Right Simons is the president of mPedigree, a multinational technology and social innovation enterprise known for its anti-counterfeiting, digital supply chain, and agritech platforms and services.
Recently, his technical paper A Farewell to Disruption in a Post-Platform World, published by the Centre for Global Development (CGD), drew global attention for its audacity to question common narratives in the technology world such as ‘data is the new oil’ and ‘Big Data is everything’.
He spoke to Digital journalist Faustine Ngila about rethinking the concept of data disruption as we head to 2030:
1. Why do you think the world needs a reality check regarding the use of data in 2020?
There has been a substantial growth in awareness about the potential of data to confer power on those who can hoard it. Like all forms of power, data concentration is subject to abuse. Globally, new public institutions are being created to enforce emerging regulations against the abuse of data. It is no longer useful to just amass data. You need inter-sectional and multi-sectoral data, often held by very different entities in highly diverse repositories. The ability to harness data to serve broader public interest, economically valuable, and socially transformative purposes is hampered by this diffuse conflict. Unless new alliances are created to back civic and non-corporatist responses to this problem, startup and leapfrogging style innovation in the developing will be greatly dampened.
2. You mention Christensen’s model as the most practical and useful way to link disruption to the many important areas of socioeconomic development touched by technology. What does it entail?
Christensen describes the principal means through which disruptive innovation happens. Despite the harsh criticisms of his theory, is still the most plausible among the competing concepts of disruption. In rough terms, his theory says that it is not sloppiness that makes incumbents lose out. Rather, somewhat counter-intuitively, it is getting too good at the things that made them become dominant in the first place. They become so engrossed in maintaining their dominance by refining their initial advantages that they do not pay attention to the changing needs and shifting expectations of customers.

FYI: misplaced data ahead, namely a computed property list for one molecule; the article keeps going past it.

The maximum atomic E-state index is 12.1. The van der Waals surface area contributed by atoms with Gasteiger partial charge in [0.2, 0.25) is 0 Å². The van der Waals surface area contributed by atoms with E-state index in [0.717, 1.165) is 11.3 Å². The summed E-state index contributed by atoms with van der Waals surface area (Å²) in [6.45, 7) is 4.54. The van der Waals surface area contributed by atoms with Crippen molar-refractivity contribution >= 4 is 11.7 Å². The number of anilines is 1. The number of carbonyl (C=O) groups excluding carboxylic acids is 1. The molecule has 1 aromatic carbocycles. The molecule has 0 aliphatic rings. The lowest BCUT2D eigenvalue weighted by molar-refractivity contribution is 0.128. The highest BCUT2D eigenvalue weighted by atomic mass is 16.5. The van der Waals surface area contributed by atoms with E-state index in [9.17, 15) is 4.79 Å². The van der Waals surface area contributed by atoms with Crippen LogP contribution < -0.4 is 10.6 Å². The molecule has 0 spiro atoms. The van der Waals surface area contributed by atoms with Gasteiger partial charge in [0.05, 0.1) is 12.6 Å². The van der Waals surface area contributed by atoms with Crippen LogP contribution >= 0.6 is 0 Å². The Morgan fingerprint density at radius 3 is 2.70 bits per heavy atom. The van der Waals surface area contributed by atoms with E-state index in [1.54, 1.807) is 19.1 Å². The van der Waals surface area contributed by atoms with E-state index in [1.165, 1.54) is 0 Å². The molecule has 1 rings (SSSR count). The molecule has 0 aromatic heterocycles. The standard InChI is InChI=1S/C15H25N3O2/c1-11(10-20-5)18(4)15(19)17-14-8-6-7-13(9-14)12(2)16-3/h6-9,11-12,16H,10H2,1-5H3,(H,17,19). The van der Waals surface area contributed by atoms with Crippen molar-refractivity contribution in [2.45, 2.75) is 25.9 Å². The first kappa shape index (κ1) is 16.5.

3. Your paper states that it aims to be a disruptor of comfortable narratives. Which narratives are these?
The popular saying that ‘data is the new oil’ only makes sense to big companies that have amassed a lot of data, at the expense of small upcoming innovators. It is becoming easier to consolidate valuable data. Another is that this data consolidation when harnessed by incredibly powerful algorithms, especially of the machine learning variant, can only make platforms bigger and more dominant over all aspects of our life. Mega-platforms will take over our education, health, transport, defense, logistics, and media.
These legacy mega-platforms enjoy “lattice power” in these hyper-lattices. I call this phenomenon, hyper-integration.
4. ‘Lattice Power’, quite a mouthful. What is it?
One of the most fundamental ways in which hyper-integration changes how the new economy game is played and won is how it forces leaders and managers, often without their even realising, to spend more and more of their time, energy, resources and bandwidth, improving their positioning in the hyper-integrated ecosystem, or as I call such ecosystems, “hyper-lattices”. Becoming a super-node in such a lattice gives you “lattice power”. It makes it possible to grow off rents rather than profits, strictly speaking. This can reduce the focus on making customers happy as the primary means of growing market share and improving pricing power through loyalty.
5. How can startups participate in the emerging digital economy?